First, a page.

. This is a tool that allows you to enter your actual address
or general city (for anyone in the US and Canada). You can trace the outline of your home and actually place trees on your property.
This tool will grow the trees
and project benefits of the trees. In addition to students, landscape architects have discovered this tool and now they are using it for their work. The design tool gives you very interesting information - especially in how important tree placement
can be in terms of value. And, the design tool can even be used for large tree planing projects. i-Tree Design
is a helpful new way of looking at the benefits of trees. For instance, it can tell you how much storm water
the tree is capturing or how much carbon
the tree is sequestering. i-Tree Design
shows the monetary value of a tree over time
. When you’re done creating your plan, you can even print out the report.
The report feature is fantastic for grant applications. For example, if you’re applying for a grant for a park, you can add this report to strengthen your grant application
. My personal favorite aspect of this tool is that it will give you a visualization of tree canopy growth
; something I appreciated when I realized my locust tree
is pretty much at it’s mature size. Here I'd been holding back on adding trees, when I should have been planting more.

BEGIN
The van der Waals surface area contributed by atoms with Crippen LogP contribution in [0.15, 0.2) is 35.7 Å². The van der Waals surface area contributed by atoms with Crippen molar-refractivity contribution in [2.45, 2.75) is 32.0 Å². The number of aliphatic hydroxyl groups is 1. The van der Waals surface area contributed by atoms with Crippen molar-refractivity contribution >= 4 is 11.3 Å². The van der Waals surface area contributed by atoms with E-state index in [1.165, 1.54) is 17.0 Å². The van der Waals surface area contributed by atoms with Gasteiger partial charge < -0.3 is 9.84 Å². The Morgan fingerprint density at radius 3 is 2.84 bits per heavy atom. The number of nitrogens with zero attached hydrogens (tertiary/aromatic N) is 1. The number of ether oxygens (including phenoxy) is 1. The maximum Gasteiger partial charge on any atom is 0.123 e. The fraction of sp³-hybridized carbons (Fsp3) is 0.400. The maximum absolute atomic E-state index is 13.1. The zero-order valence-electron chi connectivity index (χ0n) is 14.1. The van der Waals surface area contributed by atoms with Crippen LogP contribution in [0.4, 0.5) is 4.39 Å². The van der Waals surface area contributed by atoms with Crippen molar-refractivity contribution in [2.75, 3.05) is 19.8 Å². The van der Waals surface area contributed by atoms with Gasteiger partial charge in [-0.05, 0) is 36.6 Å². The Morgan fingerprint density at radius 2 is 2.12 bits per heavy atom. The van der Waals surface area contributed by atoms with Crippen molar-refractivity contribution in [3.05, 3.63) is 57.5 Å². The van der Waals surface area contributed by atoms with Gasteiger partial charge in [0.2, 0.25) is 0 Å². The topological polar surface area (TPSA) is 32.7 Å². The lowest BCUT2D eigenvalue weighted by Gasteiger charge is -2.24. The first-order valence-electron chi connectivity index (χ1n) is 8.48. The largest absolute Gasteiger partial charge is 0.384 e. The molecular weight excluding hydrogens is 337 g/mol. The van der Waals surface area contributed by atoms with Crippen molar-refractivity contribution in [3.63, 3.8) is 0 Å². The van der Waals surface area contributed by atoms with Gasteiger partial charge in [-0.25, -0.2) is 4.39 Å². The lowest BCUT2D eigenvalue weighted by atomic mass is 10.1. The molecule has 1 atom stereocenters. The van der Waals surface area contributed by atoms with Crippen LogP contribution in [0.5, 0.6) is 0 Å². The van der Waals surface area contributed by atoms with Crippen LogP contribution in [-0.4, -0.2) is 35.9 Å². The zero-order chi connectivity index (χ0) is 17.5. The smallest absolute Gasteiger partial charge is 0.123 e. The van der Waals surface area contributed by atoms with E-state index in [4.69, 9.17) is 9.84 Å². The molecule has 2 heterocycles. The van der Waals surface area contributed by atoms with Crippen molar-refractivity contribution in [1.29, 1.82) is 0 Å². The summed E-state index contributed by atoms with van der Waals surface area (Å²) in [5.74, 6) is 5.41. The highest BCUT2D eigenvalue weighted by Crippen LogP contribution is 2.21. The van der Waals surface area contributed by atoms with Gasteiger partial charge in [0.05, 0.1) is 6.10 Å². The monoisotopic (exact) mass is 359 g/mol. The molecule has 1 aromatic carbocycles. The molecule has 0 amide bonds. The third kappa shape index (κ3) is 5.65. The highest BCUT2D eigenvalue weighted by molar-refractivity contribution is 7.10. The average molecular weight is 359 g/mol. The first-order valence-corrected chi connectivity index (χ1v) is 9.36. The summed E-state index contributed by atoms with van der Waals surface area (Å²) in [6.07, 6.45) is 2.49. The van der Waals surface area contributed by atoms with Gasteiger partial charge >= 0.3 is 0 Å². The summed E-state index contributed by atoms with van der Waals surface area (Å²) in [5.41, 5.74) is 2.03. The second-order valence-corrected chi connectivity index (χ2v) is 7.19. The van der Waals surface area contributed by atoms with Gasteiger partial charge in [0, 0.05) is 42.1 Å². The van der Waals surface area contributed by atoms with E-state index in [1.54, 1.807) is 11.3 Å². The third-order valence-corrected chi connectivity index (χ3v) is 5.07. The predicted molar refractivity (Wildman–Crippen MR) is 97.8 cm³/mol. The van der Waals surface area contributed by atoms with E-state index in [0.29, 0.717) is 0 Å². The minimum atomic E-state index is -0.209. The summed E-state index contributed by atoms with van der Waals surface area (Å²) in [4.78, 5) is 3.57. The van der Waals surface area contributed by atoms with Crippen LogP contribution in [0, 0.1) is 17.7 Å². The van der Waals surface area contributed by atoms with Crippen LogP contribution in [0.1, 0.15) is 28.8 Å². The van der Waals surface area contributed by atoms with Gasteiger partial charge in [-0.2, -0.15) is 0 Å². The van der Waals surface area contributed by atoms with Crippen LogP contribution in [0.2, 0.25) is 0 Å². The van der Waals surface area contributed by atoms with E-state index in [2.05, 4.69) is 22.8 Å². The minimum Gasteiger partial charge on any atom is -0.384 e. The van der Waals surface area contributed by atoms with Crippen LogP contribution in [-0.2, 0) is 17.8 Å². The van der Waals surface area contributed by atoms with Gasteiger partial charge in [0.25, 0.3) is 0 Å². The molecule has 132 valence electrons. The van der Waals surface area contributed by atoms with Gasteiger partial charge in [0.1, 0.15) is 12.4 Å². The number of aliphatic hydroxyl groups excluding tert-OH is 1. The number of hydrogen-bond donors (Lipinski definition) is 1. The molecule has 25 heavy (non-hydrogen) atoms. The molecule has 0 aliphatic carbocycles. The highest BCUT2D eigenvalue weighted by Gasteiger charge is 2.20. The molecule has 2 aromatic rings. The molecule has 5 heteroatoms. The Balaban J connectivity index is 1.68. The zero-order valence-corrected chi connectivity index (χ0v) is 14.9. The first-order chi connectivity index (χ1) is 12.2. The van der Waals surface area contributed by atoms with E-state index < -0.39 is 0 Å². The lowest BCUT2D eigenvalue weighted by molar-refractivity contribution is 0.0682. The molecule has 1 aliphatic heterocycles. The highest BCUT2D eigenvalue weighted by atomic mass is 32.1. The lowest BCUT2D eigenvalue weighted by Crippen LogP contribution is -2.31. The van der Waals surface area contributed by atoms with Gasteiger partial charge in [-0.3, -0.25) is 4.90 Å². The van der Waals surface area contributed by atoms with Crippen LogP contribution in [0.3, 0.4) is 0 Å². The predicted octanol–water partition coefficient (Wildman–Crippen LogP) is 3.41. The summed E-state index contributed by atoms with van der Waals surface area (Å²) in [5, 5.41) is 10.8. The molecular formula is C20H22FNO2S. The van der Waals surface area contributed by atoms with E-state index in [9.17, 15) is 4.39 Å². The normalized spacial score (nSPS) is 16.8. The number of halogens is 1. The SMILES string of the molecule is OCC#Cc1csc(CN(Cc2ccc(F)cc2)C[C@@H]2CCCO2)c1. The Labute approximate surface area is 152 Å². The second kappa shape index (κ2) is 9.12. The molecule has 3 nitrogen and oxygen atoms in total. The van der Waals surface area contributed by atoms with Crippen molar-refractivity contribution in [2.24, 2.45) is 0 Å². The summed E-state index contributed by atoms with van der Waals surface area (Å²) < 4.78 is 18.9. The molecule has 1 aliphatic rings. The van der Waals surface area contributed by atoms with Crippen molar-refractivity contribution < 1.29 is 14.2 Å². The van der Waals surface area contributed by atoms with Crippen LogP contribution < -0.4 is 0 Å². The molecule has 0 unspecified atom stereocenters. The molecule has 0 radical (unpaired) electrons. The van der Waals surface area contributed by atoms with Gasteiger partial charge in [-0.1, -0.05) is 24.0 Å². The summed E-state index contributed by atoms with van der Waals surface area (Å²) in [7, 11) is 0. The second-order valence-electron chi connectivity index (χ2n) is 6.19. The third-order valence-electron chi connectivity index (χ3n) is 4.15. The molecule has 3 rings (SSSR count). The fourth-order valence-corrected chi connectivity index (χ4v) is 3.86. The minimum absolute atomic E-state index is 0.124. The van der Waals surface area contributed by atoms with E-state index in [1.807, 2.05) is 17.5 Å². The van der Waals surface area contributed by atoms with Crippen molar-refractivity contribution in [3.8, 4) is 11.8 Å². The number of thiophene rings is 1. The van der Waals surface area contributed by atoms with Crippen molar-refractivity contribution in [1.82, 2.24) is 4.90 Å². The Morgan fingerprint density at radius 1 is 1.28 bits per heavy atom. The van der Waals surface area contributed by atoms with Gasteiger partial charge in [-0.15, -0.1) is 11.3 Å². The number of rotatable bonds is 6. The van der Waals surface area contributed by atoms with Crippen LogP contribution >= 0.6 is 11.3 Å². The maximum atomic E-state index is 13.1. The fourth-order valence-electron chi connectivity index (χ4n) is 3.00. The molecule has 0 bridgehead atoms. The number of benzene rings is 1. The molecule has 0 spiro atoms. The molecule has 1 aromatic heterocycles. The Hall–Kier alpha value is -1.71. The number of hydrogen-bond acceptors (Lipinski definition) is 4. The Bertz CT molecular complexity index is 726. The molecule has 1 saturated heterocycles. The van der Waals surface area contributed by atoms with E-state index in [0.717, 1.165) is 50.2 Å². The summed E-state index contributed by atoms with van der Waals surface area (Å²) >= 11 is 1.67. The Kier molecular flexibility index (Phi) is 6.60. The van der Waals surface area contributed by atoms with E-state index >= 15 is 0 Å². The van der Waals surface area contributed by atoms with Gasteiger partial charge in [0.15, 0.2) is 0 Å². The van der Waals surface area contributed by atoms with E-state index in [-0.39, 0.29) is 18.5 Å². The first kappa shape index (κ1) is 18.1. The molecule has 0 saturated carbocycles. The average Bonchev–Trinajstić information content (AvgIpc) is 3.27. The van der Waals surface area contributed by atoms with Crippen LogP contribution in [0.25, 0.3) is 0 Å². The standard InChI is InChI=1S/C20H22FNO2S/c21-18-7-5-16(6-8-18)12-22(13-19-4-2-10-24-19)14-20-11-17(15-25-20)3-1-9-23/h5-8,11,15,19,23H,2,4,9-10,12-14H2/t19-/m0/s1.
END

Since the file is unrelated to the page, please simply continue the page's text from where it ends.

will show you that placement decisions matter - so vet where you plant your tree to maximize benefits
. If you’re interested in energy savings, this tool will show summer savings and winter savings offered by the tree. Some placement is better than others. In this tool, you can move your tree around on the property and you can see the dollar value of the energy savings change - going up and down based on where you place the tree on the property. There’s an energy savings in summer (shade) but also in the winter (wind block). And, the species matters too. For instance, a conifer is a better wind block than a maple. Without a doubt, species, size and placement can play into the decision making around placement around a home.
is the online tool that works great on small devices like smart phones and tablets. i-Tree MyTree
allows you to easily assess the value of one to several trees in a mobile web browser.
It’s got more dropdown feel and user experience..
is interesting because you reverse engineer the species of the tree
you should plant by selecting the environmental services you want the tree to provide. Super cool. Just enter your location and height information (to address constraints with overhead wire, etc.) With i-Tree Species
, you can look at tree species not just based on color in the fall - but now also based on important functions like temperature reduction, allergenicity, air pollution removal, carbon storage, wind reduction, air temperature reduction (a nice climate effect during the summer), etc. Then, based on all of those criteria, it gives you a list of tree options that fit your criteria. It’s a nice tool to supplement your tree selection decisions.
Here are a few important points to keep in mind for today’s episode: